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αβ αδ αη αί αίβο αίδο άλλ άλλα άλλοι άν Αρκάς ατβ αύτοΐς αυτούς αύτω Βαβυλώνα βασιλέως Βε βη βηά βίο βο γάρ Γγοπι Γογ ίηβ δέ καϊ δη εδόκει Έενοφών εϊη είο Ελλάδα Ελληνες Ελλήνων ένθα ενταύθα εντεύθεν επει επεϊ δέ επι επιτήδεια ετι ευθύς εφασαν εφη έχων ηαά ηανβ ηβ ηβΓβ ημάς ήμΐν ήν ηο ηοί ηοίβ ηοίε ηοίο ήσαν Θράκες ίβ ίδ ίηαί Ιηβ ίηε ίηο ίί Ιιβ ΙιβΓβ ίΐιαί ίΐιβ ίΐιε ίΐιο ίν ίοΓ ιππείς καΧ Κβπι Κβω Κλέαρχος Κύρος Κύρου Κύρω κώμας Λαί Λβ Λε Λο μέν Μένων μή Μιθριδάτης μοι νΰν Ξενοφώντα ΟΗΑΡ οηβ οηε ον όπλα όπως οτ ού ούκ ούν ούτε πάλιν πάντες πάρα πολέμιοι πρόσθεν πρώτον σοι σταθμούς στρα στράτευμα στρατηγοί στρατιά στρατιώται συν τά ταύτα Τηβ τήν τί Τΐιβ Τισσαφέρνης τνίίη τό τοΰ τούτου τούτων τών υμάς ύμΐν υμών Χάλυβας Χειρίσοφος Χεύθης χωρίον ων ώς ώστε
Page 387 - The great feature of this edition is the scholarly and judicious commentary furnished in the appended Notes. The author has here endeavored not to show his learning, but to supply such practical aid as will enable the pupil to understand and appreciate what he reads. The notes are just full enough, thoroughly explaining the most difficult passages, while they are -not so extended as to take all labor off the pupil's hands. Properly used, they cannot fail to impart an intelligent acquaintance with...
Page 387 - Virgil's .ĦEneid will, it is believed, be hailed with delight by all classical teachers. Neither expense nor pains have been spared to clothe the great Latin epic in a fitting dress. The type is unusually large and distinct, and errors in the text, so annoying to the learner, have been carefully avoided. The work contains eighty-five engravings, which delineate the usages, costumes, weapons, arts, and mythology of the ancients with a vividness that can be attained only by pictorial illustrations.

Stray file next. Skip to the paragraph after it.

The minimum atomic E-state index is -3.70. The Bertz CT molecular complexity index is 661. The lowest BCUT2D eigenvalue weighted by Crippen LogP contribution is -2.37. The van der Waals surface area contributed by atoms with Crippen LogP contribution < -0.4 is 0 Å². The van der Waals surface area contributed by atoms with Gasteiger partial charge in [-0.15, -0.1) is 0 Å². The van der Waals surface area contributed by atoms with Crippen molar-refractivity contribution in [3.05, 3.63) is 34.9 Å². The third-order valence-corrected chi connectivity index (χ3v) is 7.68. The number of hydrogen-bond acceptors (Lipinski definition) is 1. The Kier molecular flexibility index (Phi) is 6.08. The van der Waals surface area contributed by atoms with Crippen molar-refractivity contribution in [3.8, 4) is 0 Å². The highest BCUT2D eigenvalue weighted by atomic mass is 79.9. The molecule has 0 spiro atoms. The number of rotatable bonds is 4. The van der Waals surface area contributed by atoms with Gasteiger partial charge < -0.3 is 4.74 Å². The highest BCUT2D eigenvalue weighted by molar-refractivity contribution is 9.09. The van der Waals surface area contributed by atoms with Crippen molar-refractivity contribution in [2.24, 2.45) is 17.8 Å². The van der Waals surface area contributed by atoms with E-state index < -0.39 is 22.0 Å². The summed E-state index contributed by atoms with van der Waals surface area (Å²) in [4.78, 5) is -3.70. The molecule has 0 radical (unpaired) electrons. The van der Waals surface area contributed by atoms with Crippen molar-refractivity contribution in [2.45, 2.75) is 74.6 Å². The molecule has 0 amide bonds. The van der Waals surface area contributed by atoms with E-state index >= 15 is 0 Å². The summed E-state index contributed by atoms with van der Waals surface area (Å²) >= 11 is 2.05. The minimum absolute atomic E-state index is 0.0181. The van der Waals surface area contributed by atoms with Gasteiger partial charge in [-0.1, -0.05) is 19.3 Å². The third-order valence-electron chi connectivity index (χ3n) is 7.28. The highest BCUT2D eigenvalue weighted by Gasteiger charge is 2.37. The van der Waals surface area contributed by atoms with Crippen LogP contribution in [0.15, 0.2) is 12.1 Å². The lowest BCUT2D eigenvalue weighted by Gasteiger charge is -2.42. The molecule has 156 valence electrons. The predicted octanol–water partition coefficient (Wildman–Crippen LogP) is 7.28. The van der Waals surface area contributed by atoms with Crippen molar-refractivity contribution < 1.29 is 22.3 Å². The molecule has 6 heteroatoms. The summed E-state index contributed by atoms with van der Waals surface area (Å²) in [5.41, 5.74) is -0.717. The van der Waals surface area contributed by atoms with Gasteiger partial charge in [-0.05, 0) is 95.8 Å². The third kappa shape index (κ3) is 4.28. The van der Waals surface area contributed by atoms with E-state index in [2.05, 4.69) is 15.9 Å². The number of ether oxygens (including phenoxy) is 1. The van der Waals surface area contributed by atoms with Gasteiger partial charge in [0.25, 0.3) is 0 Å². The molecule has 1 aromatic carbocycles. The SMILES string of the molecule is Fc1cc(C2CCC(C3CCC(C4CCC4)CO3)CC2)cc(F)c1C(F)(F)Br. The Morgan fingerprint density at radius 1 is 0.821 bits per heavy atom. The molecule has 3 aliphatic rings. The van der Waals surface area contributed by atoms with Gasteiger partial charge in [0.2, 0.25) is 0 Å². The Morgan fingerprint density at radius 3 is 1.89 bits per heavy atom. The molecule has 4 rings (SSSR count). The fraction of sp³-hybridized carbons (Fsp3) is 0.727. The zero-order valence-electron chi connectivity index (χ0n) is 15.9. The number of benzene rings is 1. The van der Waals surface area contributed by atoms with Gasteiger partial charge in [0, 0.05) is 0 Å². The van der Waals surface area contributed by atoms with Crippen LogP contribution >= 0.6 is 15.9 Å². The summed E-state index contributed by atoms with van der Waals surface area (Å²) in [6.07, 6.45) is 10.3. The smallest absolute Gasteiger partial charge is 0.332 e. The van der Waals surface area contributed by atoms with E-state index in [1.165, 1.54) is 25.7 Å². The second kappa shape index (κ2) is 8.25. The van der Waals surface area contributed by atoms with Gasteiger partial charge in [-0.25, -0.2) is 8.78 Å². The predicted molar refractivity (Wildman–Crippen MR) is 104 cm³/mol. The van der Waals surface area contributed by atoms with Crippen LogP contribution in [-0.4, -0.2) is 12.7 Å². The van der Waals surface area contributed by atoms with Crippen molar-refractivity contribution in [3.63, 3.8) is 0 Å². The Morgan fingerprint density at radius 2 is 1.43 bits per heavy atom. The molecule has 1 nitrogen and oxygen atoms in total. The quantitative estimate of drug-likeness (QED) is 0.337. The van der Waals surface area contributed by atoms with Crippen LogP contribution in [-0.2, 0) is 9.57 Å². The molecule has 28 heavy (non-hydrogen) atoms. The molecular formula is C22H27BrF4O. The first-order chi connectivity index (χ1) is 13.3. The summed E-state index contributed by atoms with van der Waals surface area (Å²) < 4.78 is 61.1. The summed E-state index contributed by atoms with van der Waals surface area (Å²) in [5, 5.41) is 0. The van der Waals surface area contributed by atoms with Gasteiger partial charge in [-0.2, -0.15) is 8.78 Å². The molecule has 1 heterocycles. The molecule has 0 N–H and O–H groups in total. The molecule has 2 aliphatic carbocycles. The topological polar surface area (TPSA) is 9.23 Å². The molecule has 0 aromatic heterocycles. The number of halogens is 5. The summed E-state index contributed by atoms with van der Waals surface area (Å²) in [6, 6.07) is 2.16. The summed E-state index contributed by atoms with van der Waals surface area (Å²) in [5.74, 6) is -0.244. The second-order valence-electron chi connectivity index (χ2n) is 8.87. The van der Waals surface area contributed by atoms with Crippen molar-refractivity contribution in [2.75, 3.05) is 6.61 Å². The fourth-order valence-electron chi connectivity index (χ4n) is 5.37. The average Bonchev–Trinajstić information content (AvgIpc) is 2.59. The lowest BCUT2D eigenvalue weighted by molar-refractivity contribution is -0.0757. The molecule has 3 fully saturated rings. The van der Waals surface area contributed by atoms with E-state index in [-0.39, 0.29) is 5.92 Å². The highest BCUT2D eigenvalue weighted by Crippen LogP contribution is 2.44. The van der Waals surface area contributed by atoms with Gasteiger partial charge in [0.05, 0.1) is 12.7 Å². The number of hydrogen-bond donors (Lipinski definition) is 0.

Page 391 - The object of this work is to enable the student, as soon as he can decline and conjugate with tolerable facility, to translate simple sentences after given examples and with given words ; the principles employed being those of imitation and very frequent repetition.
Page 391 - Book," in which the elementary principles of the language are unfolded, not in abstract language, difficult both to comprehend and to remember, but as practically applied in sentences. Throughout the whole, the pupil sees just where he stands, and is taught to use and apply what he learns.
Page 389 - A careful examination of several portions of your work has convinced me that, for the use of students, it is altogether superior to any edition of Livy with which I am acquainted. Among...
Page 385 - I have found the book in daily use with my class of very great service, very practical, and well suited to the wants of students. I am very much pleased with the Life of Tacitus and the Introduction, and indeed with the literary character of the book throughout. We shall make the book a part of our Latin course.
Page 393 - The leading object of the author was to furnish a book which should serve as an introduction to the study of Greek, and precede the use of any grammar. It will therefore be found, although not claiming to embrace all the principles of the Grammar, yet complete in itself, and will lead the pupil, by insensible gradations, from the simpler constructions to those which are more complicated and difficult.
Page 385 - Latin text,^ pproved by all the more recent editors. 2. A copious illustration of the grammatical constructions, as well as of the rhetorical and poetical usages peculiar to Tacitus. In a writer so concise it has been deemed necessary to pay particular regard to the connection of thought, and to the particles as the hinges of that connection.
Page 393 - ... to exhibit the regular and ordinary usages of the language as the proper starting-point for the student's further researches. In presenting these, the author has aimed to combine the strictest accuracy with the utmost simplicity of statement. His work is therefore adapted to a younger...